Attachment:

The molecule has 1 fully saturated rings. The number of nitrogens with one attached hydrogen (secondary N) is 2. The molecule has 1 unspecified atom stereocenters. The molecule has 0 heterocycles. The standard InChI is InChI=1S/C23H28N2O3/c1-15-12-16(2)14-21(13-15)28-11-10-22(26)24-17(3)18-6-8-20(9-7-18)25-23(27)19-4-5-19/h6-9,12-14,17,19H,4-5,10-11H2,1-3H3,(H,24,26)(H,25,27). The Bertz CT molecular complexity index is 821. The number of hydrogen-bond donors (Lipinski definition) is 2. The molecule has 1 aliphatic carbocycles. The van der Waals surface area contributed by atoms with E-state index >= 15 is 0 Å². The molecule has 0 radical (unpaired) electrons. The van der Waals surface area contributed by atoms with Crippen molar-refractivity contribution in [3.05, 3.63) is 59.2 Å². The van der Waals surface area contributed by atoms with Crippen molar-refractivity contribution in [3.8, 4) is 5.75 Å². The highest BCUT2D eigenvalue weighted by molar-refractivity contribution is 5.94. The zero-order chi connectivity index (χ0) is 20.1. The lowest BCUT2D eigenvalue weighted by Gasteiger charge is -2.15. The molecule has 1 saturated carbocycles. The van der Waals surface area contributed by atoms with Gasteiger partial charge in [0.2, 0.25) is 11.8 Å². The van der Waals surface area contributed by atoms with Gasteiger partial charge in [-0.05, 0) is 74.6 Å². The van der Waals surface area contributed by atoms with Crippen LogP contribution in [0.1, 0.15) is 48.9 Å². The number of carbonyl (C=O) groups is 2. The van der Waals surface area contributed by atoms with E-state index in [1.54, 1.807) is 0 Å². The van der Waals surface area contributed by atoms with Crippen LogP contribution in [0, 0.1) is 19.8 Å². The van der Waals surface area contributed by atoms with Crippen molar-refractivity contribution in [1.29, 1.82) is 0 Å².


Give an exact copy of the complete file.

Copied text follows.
The molecule has 1 fully saturated rings. The number of nitrogens with one attached hydrogen (secondary N) is 2. The molecule has 1 unspecified atom stereocenters. The molecule has 0 heterocycles. The standard InChI is InChI=1S/C23H28N2O3/c1-15-12-16(2)14-21(13-15)28-11-10-22(26)24-17(3)18-6-8-20(9-7-18)25-23(27)19-4-5-19/h6-9,12-14,17,19H,4-5,10-11H2,1-3H3,(H,24,26)(H,25,27). The Bertz CT molecular complexity index is 821. The number of hydrogen-bond donors (Lipinski definition) is 2. The molecule has 1 aliphatic carbocycles. The van der Waals surface area contributed by atoms with E-state index >= 15 is 0 Å². The molecule has 0 radical (unpaired) electrons. The van der Waals surface area contributed by atoms with Crippen molar-refractivity contribution in [3.05, 3.63) is 59.2 Å². The van der Waals surface area contributed by atoms with Crippen molar-refractivity contribution in [3.8, 4) is 5.75 Å². The highest BCUT2D eigenvalue weighted by molar-refractivity contribution is 5.94. The zero-order chi connectivity index (χ0) is 20.1. The lowest BCUT2D eigenvalue weighted by Gasteiger charge is -2.15. The molecule has 1 saturated carbocycles. The van der Waals surface area contributed by atoms with Gasteiger partial charge in [0.2, 0.25) is 11.8 Å². The van der Waals surface area contributed by atoms with Gasteiger partial charge in [-0.05, 0) is 74.6 Å². The van der Waals surface area contributed by atoms with Crippen LogP contribution in [0.1, 0.15) is 48.9 Å². The number of carbonyl (C=O) groups is 2. The van der Waals surface area contributed by atoms with E-state index in [1.54, 1.807) is 0 Å². The van der Waals surface area contributed by atoms with Crippen LogP contribution in [0, 0.1) is 19.8 Å². The van der Waals surface area contributed by atoms with Crippen molar-refractivity contribution in [1.29, 1.82) is 0 Å².